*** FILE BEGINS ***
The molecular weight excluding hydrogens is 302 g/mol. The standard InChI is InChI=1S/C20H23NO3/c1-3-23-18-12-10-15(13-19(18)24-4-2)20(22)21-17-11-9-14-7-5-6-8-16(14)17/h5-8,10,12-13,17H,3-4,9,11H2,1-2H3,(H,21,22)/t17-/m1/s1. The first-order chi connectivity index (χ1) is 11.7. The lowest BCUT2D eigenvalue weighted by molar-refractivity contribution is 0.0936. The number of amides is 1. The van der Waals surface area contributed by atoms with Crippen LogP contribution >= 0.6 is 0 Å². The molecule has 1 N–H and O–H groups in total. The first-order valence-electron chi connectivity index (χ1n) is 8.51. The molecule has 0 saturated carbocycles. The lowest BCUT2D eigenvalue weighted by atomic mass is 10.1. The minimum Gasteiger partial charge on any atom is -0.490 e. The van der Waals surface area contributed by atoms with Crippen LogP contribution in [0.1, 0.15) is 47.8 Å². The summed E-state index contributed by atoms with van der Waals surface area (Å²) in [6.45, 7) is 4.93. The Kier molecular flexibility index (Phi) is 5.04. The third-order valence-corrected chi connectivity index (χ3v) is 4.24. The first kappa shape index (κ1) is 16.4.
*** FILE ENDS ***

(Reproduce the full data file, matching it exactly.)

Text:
The molecular weight excluding hydrogens is 302 g/mol. The standard InChI is InChI=1S/C20H23NO3/c1-3-23-18-12-10-15(13-19(18)24-4-2)20(22)21-17-11-9-14-7-5-6-8-16(14)17/h5-8,10,12-13,17H,3-4,9,11H2,1-2H3,(H,21,22)/t17-/m1/s1. The first-order chi connectivity index (χ1) is 11.7. The lowest BCUT2D eigenvalue weighted by molar-refractivity contribution is 0.0936. The number of amides is 1. The van der Waals surface area contributed by atoms with Crippen LogP contribution >= 0.6 is 0 Å². The molecule has 1 N–H and O–H groups in total. The first-order valence-electron chi connectivity index (χ1n) is 8.51. The molecule has 0 saturated carbocycles. The lowest BCUT2D eigenvalue weighted by atomic mass is 10.1. The minimum Gasteiger partial charge on any atom is -0.490 e. The van der Waals surface area contributed by atoms with Crippen LogP contribution in [0.1, 0.15) is 47.8 Å². The summed E-state index contributed by atoms with van der Waals surface area (Å²) in [6.45, 7) is 4.93. The Kier molecular flexibility index (Phi) is 5.04. The third-order valence-corrected chi connectivity index (χ3v) is 4.24. The first kappa shape index (κ1) is 16.4.